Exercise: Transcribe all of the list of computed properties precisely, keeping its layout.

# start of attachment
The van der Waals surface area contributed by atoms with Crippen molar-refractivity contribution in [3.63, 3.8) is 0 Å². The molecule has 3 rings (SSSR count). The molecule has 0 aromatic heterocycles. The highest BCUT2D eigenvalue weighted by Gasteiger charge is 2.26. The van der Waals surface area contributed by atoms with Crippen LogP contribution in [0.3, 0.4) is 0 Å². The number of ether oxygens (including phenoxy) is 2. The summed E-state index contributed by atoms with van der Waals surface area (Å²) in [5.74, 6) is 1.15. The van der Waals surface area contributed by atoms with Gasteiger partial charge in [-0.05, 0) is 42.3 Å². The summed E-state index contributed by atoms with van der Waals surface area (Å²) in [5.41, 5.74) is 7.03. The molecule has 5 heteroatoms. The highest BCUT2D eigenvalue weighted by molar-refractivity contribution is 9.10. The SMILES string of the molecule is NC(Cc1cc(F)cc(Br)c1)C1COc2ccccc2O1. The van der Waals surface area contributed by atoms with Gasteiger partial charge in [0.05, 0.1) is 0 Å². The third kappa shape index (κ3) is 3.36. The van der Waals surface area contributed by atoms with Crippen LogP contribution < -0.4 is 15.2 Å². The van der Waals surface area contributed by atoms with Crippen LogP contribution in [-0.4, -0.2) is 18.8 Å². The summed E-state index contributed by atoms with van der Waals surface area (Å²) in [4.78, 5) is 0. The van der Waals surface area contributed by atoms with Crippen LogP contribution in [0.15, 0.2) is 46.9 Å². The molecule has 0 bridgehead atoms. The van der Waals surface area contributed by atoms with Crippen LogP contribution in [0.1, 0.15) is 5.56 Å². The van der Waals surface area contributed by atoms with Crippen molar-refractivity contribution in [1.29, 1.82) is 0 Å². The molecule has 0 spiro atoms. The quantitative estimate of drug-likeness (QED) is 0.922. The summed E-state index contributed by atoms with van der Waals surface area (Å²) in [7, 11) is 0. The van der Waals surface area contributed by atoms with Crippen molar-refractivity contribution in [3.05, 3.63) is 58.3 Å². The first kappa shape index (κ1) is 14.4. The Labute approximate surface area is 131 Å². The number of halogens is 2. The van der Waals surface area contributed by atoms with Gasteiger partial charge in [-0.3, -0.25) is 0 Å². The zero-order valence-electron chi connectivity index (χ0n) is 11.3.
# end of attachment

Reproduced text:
The van der Waals surface area contributed by atoms with Crippen molar-refractivity contribution in [3.63, 3.8) is 0 Å². The molecule has 3 rings (SSSR count). The molecule has 0 aromatic heterocycles. The highest BCUT2D eigenvalue weighted by Gasteiger charge is 2.26. The van der Waals surface area contributed by atoms with Crippen LogP contribution in [0.3, 0.4) is 0 Å². The number of ether oxygens (including phenoxy) is 2. The summed E-state index contributed by atoms with van der Waals surface area (Å²) in [5.74, 6) is 1.15. The van der Waals surface area contributed by atoms with Gasteiger partial charge in [-0.05, 0) is 42.3 Å². The summed E-state index contributed by atoms with van der Waals surface area (Å²) in [5.41, 5.74) is 7.03. The molecule has 5 heteroatoms. The highest BCUT2D eigenvalue weighted by molar-refractivity contribution is 9.10. The SMILES string of the molecule is NC(Cc1cc(F)cc(Br)c1)C1COc2ccccc2O1. The van der Waals surface area contributed by atoms with Gasteiger partial charge in [0.05, 0.1) is 0 Å². The third kappa shape index (κ3) is 3.36. The van der Waals surface area contributed by atoms with Crippen LogP contribution < -0.4 is 15.2 Å². The van der Waals surface area contributed by atoms with Crippen LogP contribution in [-0.4, -0.2) is 18.8 Å². The summed E-state index contributed by atoms with van der Waals surface area (Å²) in [4.78, 5) is 0. The van der Waals surface area contributed by atoms with Crippen LogP contribution in [0.15, 0.2) is 46.9 Å². The molecule has 0 bridgehead atoms. The van der Waals surface area contributed by atoms with Crippen LogP contribution in [0.1, 0.15) is 5.56 Å². The van der Waals surface area contributed by atoms with Crippen molar-refractivity contribution in [1.29, 1.82) is 0 Å². The molecule has 0 spiro atoms. The quantitative estimate of drug-likeness (QED) is 0.922. The summed E-state index contributed by atoms with van der Waals surface area (Å²) in [7, 11) is 0. The van der Waals surface area contributed by atoms with Crippen molar-refractivity contribution in [3.05, 3.63) is 58.3 Å². The first kappa shape index (κ1) is 14.4. The Labute approximate surface area is 131 Å². The number of halogens is 2. The van der Waals surface area contributed by atoms with Gasteiger partial charge in [-0.3, -0.25) is 0 Å². The zero-order valence-electron chi connectivity index (χ0n) is 11.3.